At the weekend I bought the enigma that is the EOS R5 for myself. Foto-Meyer in Berlin were able to find me a rare unit. What all EOS R5 owners have in common is that they have paid a lot of money for a professional video tool. We pay the money, we get to decide what happens next, and I’ll be reaching out to Canon and making this clear. We need to ask them to work on a solution for overheating. It’s worse than you can possibly imagine.
Just need to get something straight – my purchase is NOT an endorsement of the EOS R5. I bought it purely to cover the camera on EOSHD and to help work on fixes for the many issues this camera has. It is in no way a dependable tool for 8K, RAW, slow-mo, high quality 4K or 4K 60p in the state that it’s in. At the very maximum it is a pixel binned 4K 30p camera similar to the Sony A7R IV with the benefits of Canon’s colour science, 10bit codec, top LCD and better ergonomics. Actually that doesn’t sound so bad – but this is not how it was sold to us. It is supposed to be a 4 grand all singing, all dancing, cutting edge 8K/4K video tool and that’s how it should perform in the real world.
So before I review the camera, I want to see the extent of the overheating problem for myself and test solutions for it. I’d like to know why it occurs, how bad it really is and what can be done about it before I resign myself to pixel binned 24p.
Above all I think every buyer wants Canon to provide what is promised on the box! So I will be campaigning for a recall and am willing to take legal action if necessary in order to get them to do the right thing by their customers. If you as an EOS R5 owner are feeling the same way, you are free to join me in the campaign, the exact details of which I’ll decide on at a later date. Before it gets that far, the first call must go out to Canon themselves and I am in touch with Canon UK, who provided me with the same statement they’ve already put out, to deny the recall and state the overheating times at 23 degrees. This isn’t good enough and Canon need to go further.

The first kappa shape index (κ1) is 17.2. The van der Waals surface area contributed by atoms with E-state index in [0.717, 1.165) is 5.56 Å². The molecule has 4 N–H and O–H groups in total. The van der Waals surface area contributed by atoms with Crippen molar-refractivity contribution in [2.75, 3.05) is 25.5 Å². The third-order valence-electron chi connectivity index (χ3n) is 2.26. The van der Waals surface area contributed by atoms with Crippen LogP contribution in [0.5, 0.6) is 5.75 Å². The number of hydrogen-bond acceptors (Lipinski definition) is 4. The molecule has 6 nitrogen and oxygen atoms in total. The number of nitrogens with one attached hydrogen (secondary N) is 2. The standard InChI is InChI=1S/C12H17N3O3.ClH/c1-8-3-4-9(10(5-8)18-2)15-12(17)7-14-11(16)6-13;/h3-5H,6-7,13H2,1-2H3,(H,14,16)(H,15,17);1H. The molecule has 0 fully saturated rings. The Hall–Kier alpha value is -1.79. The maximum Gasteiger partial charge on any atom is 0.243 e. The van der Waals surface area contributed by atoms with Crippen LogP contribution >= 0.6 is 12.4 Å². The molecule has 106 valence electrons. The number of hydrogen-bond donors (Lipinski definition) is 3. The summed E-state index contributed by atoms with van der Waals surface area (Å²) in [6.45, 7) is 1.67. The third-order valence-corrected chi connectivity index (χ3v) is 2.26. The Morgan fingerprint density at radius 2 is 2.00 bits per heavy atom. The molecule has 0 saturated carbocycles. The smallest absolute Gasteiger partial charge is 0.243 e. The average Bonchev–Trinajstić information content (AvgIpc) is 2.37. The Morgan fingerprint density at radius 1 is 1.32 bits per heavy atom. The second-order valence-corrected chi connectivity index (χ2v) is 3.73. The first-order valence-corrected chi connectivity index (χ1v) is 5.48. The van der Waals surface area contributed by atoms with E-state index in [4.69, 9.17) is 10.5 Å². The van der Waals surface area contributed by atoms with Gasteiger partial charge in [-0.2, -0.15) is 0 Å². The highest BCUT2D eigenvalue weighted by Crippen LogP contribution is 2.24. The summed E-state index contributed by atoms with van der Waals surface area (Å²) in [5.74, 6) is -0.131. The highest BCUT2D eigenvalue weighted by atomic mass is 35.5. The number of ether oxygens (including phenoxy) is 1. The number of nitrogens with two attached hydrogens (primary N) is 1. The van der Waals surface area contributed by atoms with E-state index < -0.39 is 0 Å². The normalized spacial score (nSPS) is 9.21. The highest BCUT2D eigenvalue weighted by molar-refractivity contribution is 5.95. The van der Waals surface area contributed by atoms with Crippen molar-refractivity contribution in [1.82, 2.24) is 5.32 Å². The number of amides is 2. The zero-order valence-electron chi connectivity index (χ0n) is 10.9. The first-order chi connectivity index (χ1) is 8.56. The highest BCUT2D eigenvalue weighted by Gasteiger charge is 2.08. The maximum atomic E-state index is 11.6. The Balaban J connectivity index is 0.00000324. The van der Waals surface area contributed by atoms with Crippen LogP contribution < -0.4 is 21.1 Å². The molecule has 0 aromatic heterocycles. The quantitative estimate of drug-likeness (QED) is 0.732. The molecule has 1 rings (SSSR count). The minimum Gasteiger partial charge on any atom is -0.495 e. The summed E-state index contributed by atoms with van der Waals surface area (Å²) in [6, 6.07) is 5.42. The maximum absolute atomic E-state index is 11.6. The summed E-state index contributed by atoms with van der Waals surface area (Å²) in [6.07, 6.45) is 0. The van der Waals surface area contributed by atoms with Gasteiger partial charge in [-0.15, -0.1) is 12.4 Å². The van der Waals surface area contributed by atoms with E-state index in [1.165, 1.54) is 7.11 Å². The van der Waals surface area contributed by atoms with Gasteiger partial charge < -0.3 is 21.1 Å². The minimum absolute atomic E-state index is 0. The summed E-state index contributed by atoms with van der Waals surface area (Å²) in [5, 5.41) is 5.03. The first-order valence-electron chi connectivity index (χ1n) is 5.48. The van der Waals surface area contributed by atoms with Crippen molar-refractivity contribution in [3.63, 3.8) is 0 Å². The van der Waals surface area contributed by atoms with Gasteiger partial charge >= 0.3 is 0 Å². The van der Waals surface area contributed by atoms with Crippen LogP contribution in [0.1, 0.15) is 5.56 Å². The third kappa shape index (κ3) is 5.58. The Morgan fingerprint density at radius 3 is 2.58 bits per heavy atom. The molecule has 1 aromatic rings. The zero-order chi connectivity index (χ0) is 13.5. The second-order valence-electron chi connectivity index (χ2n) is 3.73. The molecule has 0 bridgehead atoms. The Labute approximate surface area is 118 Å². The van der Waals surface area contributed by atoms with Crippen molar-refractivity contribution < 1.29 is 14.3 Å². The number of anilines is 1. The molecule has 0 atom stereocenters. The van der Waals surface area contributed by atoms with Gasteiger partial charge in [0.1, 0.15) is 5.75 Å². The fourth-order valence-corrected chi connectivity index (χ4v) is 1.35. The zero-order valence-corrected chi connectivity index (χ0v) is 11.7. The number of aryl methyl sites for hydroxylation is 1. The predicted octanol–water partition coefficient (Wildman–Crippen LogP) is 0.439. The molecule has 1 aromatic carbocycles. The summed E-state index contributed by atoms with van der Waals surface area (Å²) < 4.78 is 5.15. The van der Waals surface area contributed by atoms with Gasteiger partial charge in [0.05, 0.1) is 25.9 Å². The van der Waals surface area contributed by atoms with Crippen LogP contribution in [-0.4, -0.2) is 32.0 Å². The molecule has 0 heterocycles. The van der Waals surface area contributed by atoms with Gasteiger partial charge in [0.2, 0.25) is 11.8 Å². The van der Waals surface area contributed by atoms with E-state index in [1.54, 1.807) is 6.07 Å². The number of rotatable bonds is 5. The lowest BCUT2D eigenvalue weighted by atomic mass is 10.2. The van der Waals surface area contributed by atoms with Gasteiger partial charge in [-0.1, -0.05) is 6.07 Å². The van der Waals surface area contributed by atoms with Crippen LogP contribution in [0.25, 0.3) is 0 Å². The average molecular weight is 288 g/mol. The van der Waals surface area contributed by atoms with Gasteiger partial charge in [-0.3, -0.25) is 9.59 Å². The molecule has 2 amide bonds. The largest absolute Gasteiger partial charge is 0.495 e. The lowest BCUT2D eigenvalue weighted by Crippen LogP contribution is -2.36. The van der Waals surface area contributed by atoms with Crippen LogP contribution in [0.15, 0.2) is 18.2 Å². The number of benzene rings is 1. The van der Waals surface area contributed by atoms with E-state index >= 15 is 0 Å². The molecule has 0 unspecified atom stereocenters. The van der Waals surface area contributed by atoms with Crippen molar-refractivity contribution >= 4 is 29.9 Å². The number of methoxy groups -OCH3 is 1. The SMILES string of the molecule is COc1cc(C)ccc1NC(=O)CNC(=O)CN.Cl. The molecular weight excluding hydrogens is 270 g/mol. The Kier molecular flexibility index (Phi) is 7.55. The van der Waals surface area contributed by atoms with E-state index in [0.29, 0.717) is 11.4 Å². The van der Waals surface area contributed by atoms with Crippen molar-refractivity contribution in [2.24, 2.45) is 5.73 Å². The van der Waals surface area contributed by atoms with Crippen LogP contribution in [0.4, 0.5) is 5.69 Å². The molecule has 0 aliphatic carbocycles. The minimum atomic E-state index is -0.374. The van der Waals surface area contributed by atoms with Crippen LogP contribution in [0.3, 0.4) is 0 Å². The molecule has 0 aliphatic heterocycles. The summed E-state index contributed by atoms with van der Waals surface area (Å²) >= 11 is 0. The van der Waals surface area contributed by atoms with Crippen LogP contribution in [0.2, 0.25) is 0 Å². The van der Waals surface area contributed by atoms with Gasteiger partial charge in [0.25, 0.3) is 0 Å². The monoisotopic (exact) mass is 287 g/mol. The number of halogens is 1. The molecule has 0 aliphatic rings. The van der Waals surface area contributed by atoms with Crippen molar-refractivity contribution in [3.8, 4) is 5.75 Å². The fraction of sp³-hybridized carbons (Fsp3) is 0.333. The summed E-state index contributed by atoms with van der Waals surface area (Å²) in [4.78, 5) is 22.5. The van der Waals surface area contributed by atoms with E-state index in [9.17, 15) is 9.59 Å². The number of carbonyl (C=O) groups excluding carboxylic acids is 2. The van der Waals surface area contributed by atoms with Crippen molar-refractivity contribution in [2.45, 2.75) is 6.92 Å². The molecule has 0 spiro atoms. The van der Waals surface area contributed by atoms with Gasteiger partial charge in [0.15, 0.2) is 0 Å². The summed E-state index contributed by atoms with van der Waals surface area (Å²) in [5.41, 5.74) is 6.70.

Wifi menu overheating
The first test I performed was to put a normal SD card in the camera and turn on 4K HQ in the menus. No CFexpress card was used during the test.
The next task was to enter the WiFi menu to test an app I am helping to develop with CDA TEK. This has the capability to read the temperature status of the camera via Canon’s API and act as a remote control. This is in the very early stages of development and we’re exploring what the capabilities are. The app connects via WiFi to the camera on an Android phone.
I readied the app and also dived around in the menus to familiarise myself with the options, configuring My Menu to my liking. After around 30 minutes of this, the camera basically started cooking itself waiting for the WiFi connection.
I noticed that the remaining run-time for 4K HQ in live-view had decreased from 25 mins to 10 after half an hour in the menus sitting idle on the desk with the lens cap on.
Anyway, the Android app connected successfully and we began to experiment. A further 15 mins later and the record time in 4K HQ was down to 10 mins with not a frame recorded. Soon after that the camera overheating warning was triggered and the record time started dropping rapidly from the 5 minute mark. 4,3,2,1 then zero. About 1-2 minutes after the record time went down to zero, the camera shut off automatically. Not a single minute of video was recorded and not a single still frame shot.
According to Canon there is a menu option to mitigate this, called “Overheat control” which was presumably added to stop the camera overheating in live-view or during menu operation. In my opinion, the fact this is even needed points to the fact that Canon know there is a serious problem with the thermal runway of the main CPU. Guess what – it didn’t make very much difference at all, and the recovery time was extremely long just to get back to the 10 mins 4K HQ mark.